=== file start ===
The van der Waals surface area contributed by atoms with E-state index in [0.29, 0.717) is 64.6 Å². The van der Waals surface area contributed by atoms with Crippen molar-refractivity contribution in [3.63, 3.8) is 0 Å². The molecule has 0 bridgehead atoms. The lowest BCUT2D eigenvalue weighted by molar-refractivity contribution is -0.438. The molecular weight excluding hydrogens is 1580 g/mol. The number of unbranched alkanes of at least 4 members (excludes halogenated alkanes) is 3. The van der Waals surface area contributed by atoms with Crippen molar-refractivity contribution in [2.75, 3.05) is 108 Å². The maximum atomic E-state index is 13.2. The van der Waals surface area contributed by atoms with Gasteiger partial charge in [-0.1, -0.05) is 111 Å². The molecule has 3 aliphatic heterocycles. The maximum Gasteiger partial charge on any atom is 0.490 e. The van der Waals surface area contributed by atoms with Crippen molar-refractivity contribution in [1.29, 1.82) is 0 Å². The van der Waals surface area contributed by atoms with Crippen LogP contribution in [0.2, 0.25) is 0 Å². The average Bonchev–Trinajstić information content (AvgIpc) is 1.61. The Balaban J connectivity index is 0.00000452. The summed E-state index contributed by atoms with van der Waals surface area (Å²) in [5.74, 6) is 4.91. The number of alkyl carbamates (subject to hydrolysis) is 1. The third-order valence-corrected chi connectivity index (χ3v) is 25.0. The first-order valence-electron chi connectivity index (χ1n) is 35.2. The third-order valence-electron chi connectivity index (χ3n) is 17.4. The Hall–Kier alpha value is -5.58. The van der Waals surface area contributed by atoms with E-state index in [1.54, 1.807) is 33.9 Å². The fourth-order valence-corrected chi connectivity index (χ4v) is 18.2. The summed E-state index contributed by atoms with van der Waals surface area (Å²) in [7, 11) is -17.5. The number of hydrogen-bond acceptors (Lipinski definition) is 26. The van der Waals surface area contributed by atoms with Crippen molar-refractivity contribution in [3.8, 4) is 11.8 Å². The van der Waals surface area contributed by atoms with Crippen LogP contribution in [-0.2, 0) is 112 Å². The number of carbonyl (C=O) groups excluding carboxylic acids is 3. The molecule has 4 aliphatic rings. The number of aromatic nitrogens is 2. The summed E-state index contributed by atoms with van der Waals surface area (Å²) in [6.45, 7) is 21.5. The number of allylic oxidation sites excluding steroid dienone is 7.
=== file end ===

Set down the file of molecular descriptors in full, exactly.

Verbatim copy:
The van der Waals surface area contributed by atoms with E-state index in [0.29, 0.717) is 64.6 Å². The van der Waals surface area contributed by atoms with Crippen molar-refractivity contribution in [3.63, 3.8) is 0 Å². The molecule has 0 bridgehead atoms. The lowest BCUT2D eigenvalue weighted by molar-refractivity contribution is -0.438. The molecular weight excluding hydrogens is 1580 g/mol. The number of unbranched alkanes of at least 4 members (excludes halogenated alkanes) is 3. The van der Waals surface area contributed by atoms with Crippen molar-refractivity contribution in [2.75, 3.05) is 108 Å². The maximum atomic E-state index is 13.2. The van der Waals surface area contributed by atoms with Gasteiger partial charge in [-0.1, -0.05) is 111 Å². The molecule has 3 aliphatic heterocycles. The maximum Gasteiger partial charge on any atom is 0.490 e. The van der Waals surface area contributed by atoms with Crippen molar-refractivity contribution in [1.29, 1.82) is 0 Å². The van der Waals surface area contributed by atoms with Crippen LogP contribution in [0.2, 0.25) is 0 Å². The average Bonchev–Trinajstić information content (AvgIpc) is 1.61. The Balaban J connectivity index is 0.00000452. The summed E-state index contributed by atoms with van der Waals surface area (Å²) in [5.74, 6) is 4.91. The number of alkyl carbamates (subject to hydrolysis) is 1. The third-order valence-corrected chi connectivity index (χ3v) is 25.0. The first-order valence-electron chi connectivity index (χ1n) is 35.2. The third-order valence-electron chi connectivity index (χ3n) is 17.4. The Hall–Kier alpha value is -5.58. The van der Waals surface area contributed by atoms with E-state index in [1.54, 1.807) is 33.9 Å². The fourth-order valence-corrected chi connectivity index (χ4v) is 18.2. The summed E-state index contributed by atoms with van der Waals surface area (Å²) in [7, 11) is -17.5. The number of hydrogen-bond acceptors (Lipinski definition) is 26. The van der Waals surface area contributed by atoms with Crippen molar-refractivity contribution in [3.8, 4) is 11.8 Å². The van der Waals surface area contributed by atoms with Crippen LogP contribution in [-0.2, 0) is 112 Å². The number of carbonyl (C=O) groups excluding carboxylic acids is 3. The molecule has 4 aliphatic rings. The number of aromatic nitrogens is 2. The summed E-state index contributed by atoms with van der Waals surface area (Å²) in [6.45, 7) is 21.5. The number of allylic oxidation sites excluding steroid dienone is 7.